1. #Viticulture: Essential Edition (with #Tuscany: Essential Edition) (1-6p, 4p max preferred to limit game length. Solo mode with automa that's great at mimicking a multiplayer game) - Great intro to worker placement games while also offering good amount of decision space for experienced gamers. The wine-making theme is so well blended into the mechanics that it's easy to explain to anyone. The Tuscany expansion raises the replay value through the roof. Also gets bonus points for bringing my wife on board onto the hobby.
  2. #Clans of Caledonia (1-4p. Tough "beat your score" solo mode) - Economic game set in 19th century Scotland. Each player represents a historical clan with unique benefits/powers trying to gain glory (VP's) by fulfilling contracts. I think of this as an accessible medium /medium heavy game--light on the rules overhead but many interesting decisions to make.
  3. #Root (4p max without expansions. PnP bots for co-op potential) - Highly tactical asymmetrical warfare disguised in cute animal clothing. Rewards repeat plays in a consistent group. That's the hard part.
  4. #Just One (3-7p) - Favorite filler so far. Hasn't yet failed to meet my expectations whenever I wanted to bring out a non-threatening game that will get people laughing and comfortable.
  5. #Skull (3-6p) - Another short game that's been a hit every time. I've never really enjoyed bluffing games but I like this one. I especially love how bluffing games quickly bring out people's personalities.
  6. #Atlantis Rising (second edition) (1-7p co-op) - This one needs more plays for me to know whether I prefer this over Pandemic. Still does a great job with creating tension and some of the cards in the Misfortune deck are downright dreadful.

That leaves room for 4 more games. The ones that likely won't make the cut after several years (once I get other games) are:

  1. #The Voyages of Marco Polo - My wife and I really like this game, especially the fun overpowered character powers. If the goal is to start out with 10 games that hit various genres, mechanics, etc., I wouldn't have started with Marco Polo since it bears a number of similarities with Clans, which we like more.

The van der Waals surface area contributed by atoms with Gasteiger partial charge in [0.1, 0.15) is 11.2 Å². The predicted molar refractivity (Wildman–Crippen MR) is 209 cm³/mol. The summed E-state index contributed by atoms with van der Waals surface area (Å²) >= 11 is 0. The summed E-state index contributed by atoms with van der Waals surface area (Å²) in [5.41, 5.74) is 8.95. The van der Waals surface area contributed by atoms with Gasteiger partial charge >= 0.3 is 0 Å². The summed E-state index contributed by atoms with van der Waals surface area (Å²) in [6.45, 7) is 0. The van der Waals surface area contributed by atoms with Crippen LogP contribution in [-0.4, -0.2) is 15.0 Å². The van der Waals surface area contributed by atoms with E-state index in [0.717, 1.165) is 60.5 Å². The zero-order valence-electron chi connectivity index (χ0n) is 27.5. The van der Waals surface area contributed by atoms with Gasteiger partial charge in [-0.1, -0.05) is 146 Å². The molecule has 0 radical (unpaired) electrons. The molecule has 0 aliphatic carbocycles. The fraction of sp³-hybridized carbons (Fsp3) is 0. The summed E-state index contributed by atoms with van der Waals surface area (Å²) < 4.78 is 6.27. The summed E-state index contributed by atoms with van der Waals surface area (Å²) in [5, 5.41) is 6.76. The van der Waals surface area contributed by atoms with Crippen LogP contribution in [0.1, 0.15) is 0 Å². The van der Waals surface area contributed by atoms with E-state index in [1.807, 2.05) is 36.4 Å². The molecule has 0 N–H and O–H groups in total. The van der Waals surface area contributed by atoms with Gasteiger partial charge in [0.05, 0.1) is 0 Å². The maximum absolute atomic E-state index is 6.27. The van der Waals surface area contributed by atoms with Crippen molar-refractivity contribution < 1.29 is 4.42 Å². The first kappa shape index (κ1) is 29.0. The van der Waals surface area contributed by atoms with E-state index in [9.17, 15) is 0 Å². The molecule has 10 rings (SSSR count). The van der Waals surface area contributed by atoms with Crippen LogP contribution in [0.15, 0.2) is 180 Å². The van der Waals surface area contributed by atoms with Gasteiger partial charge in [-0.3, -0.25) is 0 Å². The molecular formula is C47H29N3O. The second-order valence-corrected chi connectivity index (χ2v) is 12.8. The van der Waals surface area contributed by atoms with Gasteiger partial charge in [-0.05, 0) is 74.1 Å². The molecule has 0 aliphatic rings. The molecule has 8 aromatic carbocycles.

2. #Azul, #Welcome to... and #Century: Golem Edition - All great games but they just don't get played as often. We primarily play 2p and prefer heavier games. When it's with others, I tend to bring out Skull or Just One either because they can accommodate more people, are quicker to explain, or are more interactive (my favorite among these three is Welcome To).
  3. #Santorini - I only like this game for 2p, and my wife and I prefer heavier games when it's for our game night.
  4. #Architects of the West Kingdom - Just a speculation. Definitely needs more plays. Expect to see a first impressions post on this soon!

Again, keep in mind that these are all great games to me and I've enjoyed each play of them. I just think I probably could've done without them and put the money toward a different game.

Future acquisitions that will shake up the "dream team" list:

  1. #Concordia - Strong candidate to be a major starting player.
  2. #Camel Up - I have a feeling this will replace either Just One or Skull for the family games spot.
  3. #The Isle of Cats - Seems to be complex enough and has a theme and presentation that my wife and I would enjoy.
  4. #Marvel Champions: The Card Game - Still not sure whether I should get this. But I feel like my wife and I would prefer this for co-op over Atlantis Rising 2E.
  5. #Agricola (Revised Edition)